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  #1  
Old 11-01-2009, 05:48 PM
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Default Best All Season Tires?

I'm trying to look for the best all season tires, for the size: 205/65-15

I've been told these:

http://www./infogoodyearassurancetri...ripletred.html

...are the best, but I wanted a second opinion from you guys.
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Old 11-02-2009, 11:43 AM
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There's no "BEST", it all depends on your goals. Want stickier tires for cornering? Those generally wear out faster and can be pretty pathetic in snow. So what's important TO YOU?

long treadlife?
stronger cornering?
low friction (MPG)?
halfway-acceptable traction in snow?

You aren't gonna get ALL of those so you have to choose.
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Old 11-22-2009, 08:24 AM
vroc
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Hey I'm new on here and am also in the market for new tires. I live in Ohio and would prefer something that's going to be good in the snow and wet weather, but yet quiet on the road.

Maybe some feed back on what everyone prefers or what they like or don't like and why. I drive an 07 SE V6 with 17" tires.
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Old 11-23-2009, 08:44 AM
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I'm in Ohio too. Unfortunately, I've found that the tires that come in 17" low-profile sizes are usually not so good in the snow. Kinda almost tolerable maybe, but not GOOD in the snow.

I use snow tires on their own rims so I change them over at almost the last minute in my own garage. (Cause I have enough space to store the other set...)

In the past I have used all-season tires in the narrower base-car size, which might be 15" or 16" for your car. Kinda depends on where in Ohio - Snowbelt? Flat or hilly?
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Old 11-30-2009, 08:45 AM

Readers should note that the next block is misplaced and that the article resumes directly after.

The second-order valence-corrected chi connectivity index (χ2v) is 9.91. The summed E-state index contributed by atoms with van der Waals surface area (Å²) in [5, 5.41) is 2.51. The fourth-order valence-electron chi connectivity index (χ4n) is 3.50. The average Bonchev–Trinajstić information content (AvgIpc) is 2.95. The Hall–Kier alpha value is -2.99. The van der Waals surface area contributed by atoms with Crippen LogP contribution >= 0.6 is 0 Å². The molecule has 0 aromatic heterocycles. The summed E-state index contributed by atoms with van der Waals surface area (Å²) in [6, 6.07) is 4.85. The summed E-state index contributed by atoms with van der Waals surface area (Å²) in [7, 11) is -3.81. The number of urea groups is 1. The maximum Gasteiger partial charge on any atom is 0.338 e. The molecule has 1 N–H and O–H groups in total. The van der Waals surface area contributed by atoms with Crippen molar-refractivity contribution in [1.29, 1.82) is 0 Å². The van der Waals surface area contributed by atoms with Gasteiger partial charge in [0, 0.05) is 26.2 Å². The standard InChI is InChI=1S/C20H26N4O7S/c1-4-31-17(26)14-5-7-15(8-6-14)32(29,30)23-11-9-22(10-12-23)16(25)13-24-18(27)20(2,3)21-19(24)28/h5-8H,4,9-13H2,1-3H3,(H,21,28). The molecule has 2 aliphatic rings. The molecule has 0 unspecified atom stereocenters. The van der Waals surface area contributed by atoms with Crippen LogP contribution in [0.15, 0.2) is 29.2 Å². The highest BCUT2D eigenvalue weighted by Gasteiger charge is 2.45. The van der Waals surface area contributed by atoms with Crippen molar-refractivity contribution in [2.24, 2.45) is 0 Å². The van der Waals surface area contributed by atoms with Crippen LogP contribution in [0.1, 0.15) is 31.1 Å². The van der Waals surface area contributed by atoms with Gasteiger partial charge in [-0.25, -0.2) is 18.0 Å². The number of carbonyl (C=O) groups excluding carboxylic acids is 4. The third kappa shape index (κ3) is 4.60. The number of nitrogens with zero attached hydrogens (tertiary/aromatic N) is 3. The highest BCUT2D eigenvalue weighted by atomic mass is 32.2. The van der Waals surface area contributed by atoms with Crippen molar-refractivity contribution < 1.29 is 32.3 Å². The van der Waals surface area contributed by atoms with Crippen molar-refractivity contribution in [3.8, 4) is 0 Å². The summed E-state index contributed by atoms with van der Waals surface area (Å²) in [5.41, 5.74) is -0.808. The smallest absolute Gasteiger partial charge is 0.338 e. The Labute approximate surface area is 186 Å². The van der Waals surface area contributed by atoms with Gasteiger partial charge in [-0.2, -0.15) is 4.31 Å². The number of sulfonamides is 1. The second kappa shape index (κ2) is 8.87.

vroc
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Hey Jim, I live in Toledo and it's pretty much flat. I've been doing some research and it seems like you pretty much get what you pay for. I'm leaning toward the Michelin brand.
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Old 11-30-2009, 01:13 PM
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I have michlin MX4's on one of my import cars and they have always been quiet, good traction and have gotten great mileage out of them..pricy..but who cares.

Safety and quality is Primo...not how much .
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Old 11-30-2009, 01:54 PM
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I think when the question is specifically about snow traction, high price doesn't automatically mean anything. Like I said, the low-profile 17" high-performance tires are expensive, but generally NOT good in snow.

There are exceptions, but it seems like the less-high-performance, less-sporty, types of tires can be better in snow. One reason is for snow traction you want narrower tread. For dry high-performance you want wide, so that works against each other.
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Old 12-01-2009, 10:04 PM
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if you're talking "the best," I'd go with the michelin pilot sport A/S plus. it's a very high quality, high performance tire made for dry, wet, and some moderate snow. And, its got a
AA A 500 Treadwear Rating!
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  #9  
Old 12-02-2009, 12:35 AM
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Those are also good tires, Michelins are very good tires
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Old 12-02-2009, 11:16 PM
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Default Fine words Ang!

unfortunately, i did a bit more research and found that the specific michelin about which i was talkin, is not made in your size...so, i think this is next best.

http://www.tirerack.com/tires/tires....6&autoModClar=

make sure when you research a tire, look at the UTQG ratings for traction and temperature. In my opinion the temp measurement should always be A but the traction can vary depending on the tire.
e.g....the test is done on a specific type of wet concrete. so, a slick race tire would probably get a C or even a D, whereas the contiprocontact would get a AA, however, the dry is a different story.

In your case, tho, the wet is wat you're looking for, so any tire you get should have that AA rating IMHO.
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